interface This specifies a network interface that should be used by OSPF for routing. The interface must be configured in the interfaces part of the router configuration.
    link-type: This specifies the type of the link, broadcast, p2p (Point-to-Point) or p2m
        (Point-to-Multipoint).
         vif: This specifies a vif that should be used by OSPF for routing. See Chapter 3 for
            details of vifs.
              address: This specifies an IPv4 address that should be used by OSPF for routing.
               OSPF will peer with other routers on this interface/vif using this address. The
               address must be a valid configured address for this vif.
               The parameters that can be specified for each address are:
                 priority: This is the priority used to select the Designated Router on a broadcast
                  or nbma link-type. The priorities range from 0 to 255. If a value of 0 is chosen
                  this router will not be a candidate to become the Designated Router
                 hello-interval: This is the time in seconds between sending hello packets.
                 router-dead-interval: This is the time in seconds to wait before considering
                  a neighbor dead. If no hello packets are seen from the neighbor in this time
                  then it is considered dead.
                 interface-cost: The cost for this address that is placed in the Router-LSA.
                 retransmit-interval: This is the time in seconds between retransmitting
                  various packets, such as link state update packets or link state request packets.
                 transit-delay: The time to transmit an LSA on this address, this value is
                  added to the age field of all LSAs.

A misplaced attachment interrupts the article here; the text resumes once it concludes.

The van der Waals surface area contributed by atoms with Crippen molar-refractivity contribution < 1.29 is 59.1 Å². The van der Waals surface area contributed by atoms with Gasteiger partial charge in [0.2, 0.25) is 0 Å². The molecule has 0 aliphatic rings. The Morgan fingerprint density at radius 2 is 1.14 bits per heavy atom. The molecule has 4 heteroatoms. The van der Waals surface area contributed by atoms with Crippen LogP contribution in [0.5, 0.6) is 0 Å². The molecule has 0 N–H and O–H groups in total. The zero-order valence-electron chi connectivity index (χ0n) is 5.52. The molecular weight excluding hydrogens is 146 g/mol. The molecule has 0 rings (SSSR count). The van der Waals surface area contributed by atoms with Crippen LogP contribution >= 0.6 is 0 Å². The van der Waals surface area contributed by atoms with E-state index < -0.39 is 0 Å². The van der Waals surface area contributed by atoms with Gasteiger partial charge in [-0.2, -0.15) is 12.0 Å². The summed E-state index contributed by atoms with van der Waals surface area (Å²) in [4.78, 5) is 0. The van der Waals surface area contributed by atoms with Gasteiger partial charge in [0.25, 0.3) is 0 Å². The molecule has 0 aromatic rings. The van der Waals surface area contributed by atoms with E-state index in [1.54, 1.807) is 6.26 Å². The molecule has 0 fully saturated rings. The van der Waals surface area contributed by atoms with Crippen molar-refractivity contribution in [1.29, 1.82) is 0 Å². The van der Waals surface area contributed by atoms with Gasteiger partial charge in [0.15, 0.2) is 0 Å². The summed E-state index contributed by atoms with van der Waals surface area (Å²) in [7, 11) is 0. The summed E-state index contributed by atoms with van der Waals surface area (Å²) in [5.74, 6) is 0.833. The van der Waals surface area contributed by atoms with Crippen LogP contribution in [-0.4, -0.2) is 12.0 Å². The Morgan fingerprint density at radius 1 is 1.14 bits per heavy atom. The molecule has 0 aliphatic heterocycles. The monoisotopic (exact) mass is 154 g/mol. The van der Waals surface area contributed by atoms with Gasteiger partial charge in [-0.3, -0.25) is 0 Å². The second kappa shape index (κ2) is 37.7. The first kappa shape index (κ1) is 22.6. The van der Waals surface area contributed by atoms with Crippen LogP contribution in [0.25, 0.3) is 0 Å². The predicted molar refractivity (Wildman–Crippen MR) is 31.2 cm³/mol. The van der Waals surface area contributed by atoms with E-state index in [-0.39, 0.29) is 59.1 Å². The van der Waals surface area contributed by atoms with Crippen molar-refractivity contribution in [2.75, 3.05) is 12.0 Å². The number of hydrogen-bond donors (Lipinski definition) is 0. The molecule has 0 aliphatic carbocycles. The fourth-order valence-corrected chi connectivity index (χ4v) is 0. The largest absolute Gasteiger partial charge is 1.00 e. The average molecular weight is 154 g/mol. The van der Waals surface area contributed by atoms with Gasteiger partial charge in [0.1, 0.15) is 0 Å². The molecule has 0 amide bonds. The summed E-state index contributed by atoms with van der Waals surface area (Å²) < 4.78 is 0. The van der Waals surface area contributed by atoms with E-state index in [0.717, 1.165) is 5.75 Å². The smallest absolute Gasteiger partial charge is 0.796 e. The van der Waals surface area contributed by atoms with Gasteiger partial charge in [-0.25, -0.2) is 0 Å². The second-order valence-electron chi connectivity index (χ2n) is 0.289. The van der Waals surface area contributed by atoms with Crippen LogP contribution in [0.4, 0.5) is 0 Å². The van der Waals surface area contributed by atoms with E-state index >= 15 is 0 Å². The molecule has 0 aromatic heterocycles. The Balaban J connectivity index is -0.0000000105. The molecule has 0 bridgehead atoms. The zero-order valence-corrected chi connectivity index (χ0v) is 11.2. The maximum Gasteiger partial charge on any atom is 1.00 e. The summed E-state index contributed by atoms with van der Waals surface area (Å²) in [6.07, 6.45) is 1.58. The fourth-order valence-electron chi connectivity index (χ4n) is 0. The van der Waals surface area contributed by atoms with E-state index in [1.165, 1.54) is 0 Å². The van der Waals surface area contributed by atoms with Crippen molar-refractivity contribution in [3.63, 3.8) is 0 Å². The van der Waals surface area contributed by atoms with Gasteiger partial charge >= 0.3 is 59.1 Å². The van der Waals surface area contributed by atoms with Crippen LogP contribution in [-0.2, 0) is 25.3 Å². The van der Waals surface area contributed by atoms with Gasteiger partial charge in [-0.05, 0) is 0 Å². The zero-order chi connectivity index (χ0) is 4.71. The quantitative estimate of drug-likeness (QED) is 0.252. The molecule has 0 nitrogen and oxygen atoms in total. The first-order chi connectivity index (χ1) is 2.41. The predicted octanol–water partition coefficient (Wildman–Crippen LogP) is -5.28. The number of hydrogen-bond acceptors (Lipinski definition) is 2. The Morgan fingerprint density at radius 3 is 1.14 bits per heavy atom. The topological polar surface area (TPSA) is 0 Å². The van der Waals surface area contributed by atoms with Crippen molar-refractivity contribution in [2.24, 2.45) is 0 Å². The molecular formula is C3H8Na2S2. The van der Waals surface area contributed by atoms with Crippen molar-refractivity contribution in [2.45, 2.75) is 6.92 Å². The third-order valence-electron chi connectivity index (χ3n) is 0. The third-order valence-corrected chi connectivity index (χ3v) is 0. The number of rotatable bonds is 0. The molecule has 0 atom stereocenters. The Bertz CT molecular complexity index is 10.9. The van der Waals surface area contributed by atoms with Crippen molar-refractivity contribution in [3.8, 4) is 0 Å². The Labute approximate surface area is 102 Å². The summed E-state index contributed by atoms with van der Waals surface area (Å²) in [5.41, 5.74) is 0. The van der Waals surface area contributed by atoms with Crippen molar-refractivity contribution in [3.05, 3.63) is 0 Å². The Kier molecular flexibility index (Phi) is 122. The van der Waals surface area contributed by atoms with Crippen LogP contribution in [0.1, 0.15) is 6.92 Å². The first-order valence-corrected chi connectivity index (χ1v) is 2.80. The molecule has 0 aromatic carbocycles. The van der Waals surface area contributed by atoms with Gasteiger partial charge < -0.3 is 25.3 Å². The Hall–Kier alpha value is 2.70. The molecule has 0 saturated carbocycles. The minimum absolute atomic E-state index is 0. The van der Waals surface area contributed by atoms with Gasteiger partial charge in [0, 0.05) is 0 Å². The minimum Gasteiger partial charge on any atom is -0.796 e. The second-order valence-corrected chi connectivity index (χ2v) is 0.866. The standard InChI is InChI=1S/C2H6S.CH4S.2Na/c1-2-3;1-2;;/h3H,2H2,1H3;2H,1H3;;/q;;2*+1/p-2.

authentication: This directive specifies the authentication mechanism used
                  to authorise OSPF updates sent and received via this vif/address.
                  The authentication is configured by using same configuration statements as those
                  in case of virtual links (see the virtual-link configuration statement above).
                 passive: This directive if present enables loopback mode (appeared in release
                  1.5). Can be explicitly disabled by setting disable to true. The default is to
                  send a network not a host route, setting host to true will send a host route to
                  reproduce the pre 1.5 release behaviour.
                 neighbor: This allows neighbors to be configured for link-types of p2p or
                  p2m. The parameter is the IPv4 address of the neighbor. The router-id of the
                  neighbor must also be configured.
                 disable: This takes the value true or false. The default setting is false
                  it can be set to true to disable OSPF on this address without removing all the
                  configuration. 

Example Configurations

 protocols {
   ospf4 {
     router-id: 10.10.10.10
     area 0.0.0.0 {
       interface dc0 {
          vif dc0 {
             address 10.10.10.10 {
             }
          }
       }
     }
   }
 }